Saturday, May 9, 2009

Being a tightwad

I picked up a copy of Tightwad Gazette book yesterday at the local library book sale. (Shows I'm a tightwad to buy the book over 10 years after it was published and paying 25 cents.) The beginning of the book has a article talking about the idea that baby boom generation having fewer opportunities and struggling harder than previous generations is an idea held by most Americans, but it is false.
The author says that she thinks the majority of Americans have much higher expectations. She gives some examples like we have more cars, more Americans go to foreign countries, we spend more money on hobbies and recreation, we have more items to choose in the grocery store, and we eat out at restaurants more. Only 25% of parents of baby boomers went to college vs. 62% of high school graduates in 1992. Home ownership is 15% more affordable than in 1980. Even though the average family is smaller, a new house is twice as big as the average one built just after WWII. 75% of new houses have central AC vs 34% in 1970. 50% have more than 2 bathrooms up from 16%. 58% of new homes had a garage in 1970, now 82% have them. Health care costs are on the rise because we expect more-high tech testing and cures for everything. The one area that Americans are right about is taxes. Since 1948 the federal tax and social security for the median family of 4 has risen from 2% to 25% of their income.
Some of these statistics are outdated (1996) and I know we pay even more taxes now. That is without current politics and the current economy factored in. But the author's point is if you are willing to live like people in 1960, you can be a stay at home mom too. Second incomes are often consumed with child care, extra taxes, and luxuries that were done without then.
I've been thinking about this whole topic recently. Most of our church members are older and they raised larger families (5 0r 6 kids) in much smaller houses than we live in now. Some of them don't have central AC and my parents only got central AC a few years ago. We have 2 cars and it is rare to use both cars at the same time except for Sunday morning. Many homes in our area don't have garages even though we live in the "frozen tundra". Americans seem to think going to college is a right, not a privilege, unlike my sister and I that worked VERY HARD to pay for college with help from my parents.
My parents were very good about knowing the budget for groceries-taking that much cash to the grocery, keeping track of how much they spent as they shopped, and not spending one more cent. When we got to the check out, if they miscalculated, then they put some items back. Many times we didn't get everything on the list-once we had spent the money budgeted, we went to the check out lane. My mom was very good about writing a grocery list with different categories-items we desperately needed, items on sale or coupons, and then items that would be nice to have but if we ran out of money then those were the first ones we didn't get. My dad was excellent at doing the mental math to see what the best buy was.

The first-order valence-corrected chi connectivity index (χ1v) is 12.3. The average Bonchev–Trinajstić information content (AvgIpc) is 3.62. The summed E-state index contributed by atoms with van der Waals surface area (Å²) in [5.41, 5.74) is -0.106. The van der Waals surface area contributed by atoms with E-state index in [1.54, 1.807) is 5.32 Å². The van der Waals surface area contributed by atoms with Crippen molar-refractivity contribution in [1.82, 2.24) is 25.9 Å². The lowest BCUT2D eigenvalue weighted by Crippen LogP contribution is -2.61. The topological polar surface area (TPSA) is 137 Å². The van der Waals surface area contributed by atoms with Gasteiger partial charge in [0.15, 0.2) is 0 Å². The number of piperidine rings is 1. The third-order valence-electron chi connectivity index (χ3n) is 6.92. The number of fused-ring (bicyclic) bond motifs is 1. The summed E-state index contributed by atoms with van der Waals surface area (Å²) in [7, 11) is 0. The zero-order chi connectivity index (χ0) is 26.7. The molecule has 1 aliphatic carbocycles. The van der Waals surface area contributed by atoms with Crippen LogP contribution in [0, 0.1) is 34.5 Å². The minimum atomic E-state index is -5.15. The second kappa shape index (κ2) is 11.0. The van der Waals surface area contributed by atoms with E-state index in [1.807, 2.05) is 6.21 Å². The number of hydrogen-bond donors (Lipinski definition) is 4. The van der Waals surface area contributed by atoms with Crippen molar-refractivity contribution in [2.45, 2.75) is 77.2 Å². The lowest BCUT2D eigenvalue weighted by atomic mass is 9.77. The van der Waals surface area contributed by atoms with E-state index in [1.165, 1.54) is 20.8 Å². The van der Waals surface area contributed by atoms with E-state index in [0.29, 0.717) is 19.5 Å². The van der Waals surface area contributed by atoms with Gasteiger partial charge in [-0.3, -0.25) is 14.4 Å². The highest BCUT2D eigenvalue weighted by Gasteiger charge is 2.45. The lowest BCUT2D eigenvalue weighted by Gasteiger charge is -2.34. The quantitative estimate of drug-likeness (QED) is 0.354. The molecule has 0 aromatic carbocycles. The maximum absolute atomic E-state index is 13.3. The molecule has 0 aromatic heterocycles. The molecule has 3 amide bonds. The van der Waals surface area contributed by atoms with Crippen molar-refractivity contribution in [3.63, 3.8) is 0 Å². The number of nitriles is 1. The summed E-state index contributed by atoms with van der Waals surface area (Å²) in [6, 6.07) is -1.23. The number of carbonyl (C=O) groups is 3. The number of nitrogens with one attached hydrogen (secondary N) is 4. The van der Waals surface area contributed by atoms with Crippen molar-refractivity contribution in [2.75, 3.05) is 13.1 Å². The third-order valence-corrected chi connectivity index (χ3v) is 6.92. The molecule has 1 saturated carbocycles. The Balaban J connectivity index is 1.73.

It was rare for us to shop at K-Mart or Walmart type stores because my mom knew she would fall into the trap of going in for one item and then coming out with many more items (usually items that we really did need, not just wants). So that was solved with us just rarely shopping at stores like that and doing without.
Even though I'm very frugal, I have no idea how much money we spend on groceries and other items. Since we live so far away from Walmart and a big grocery store, I'm more concerned about GETTING TO the store before the coupons expire and our cupboard is bare. I ALWAYS have a list going because I never know when we will be going to a bigger town to shop (when Ram has to visit someone in the hospital). Our cupboard is always stocked very full because we live 7 miles away from a small grocery store. We pay for our groceries with a credit card and pay it off each month both to get the reward points for our credit card and to not worry about how much cash to take on our trips to the grocery 1 1/2 hours away. Plus when something is on sale, I can stock up and not worry about spending too much money.
This post has become way too long, and I don't know what the answer is to Americans having such high expectations. I'm planning a Mother's Day post tomorrow and then maybe I'll return to this topic next week.

1 comment:

Anonymous said...

Excellent post!!! I hear so many women say they "can't afford" to stay home with their kids. . .well, I can't afford to work! ;)
I think a lot of it comes down to how you spend the money you have, and whether or not you are willing to live within your means.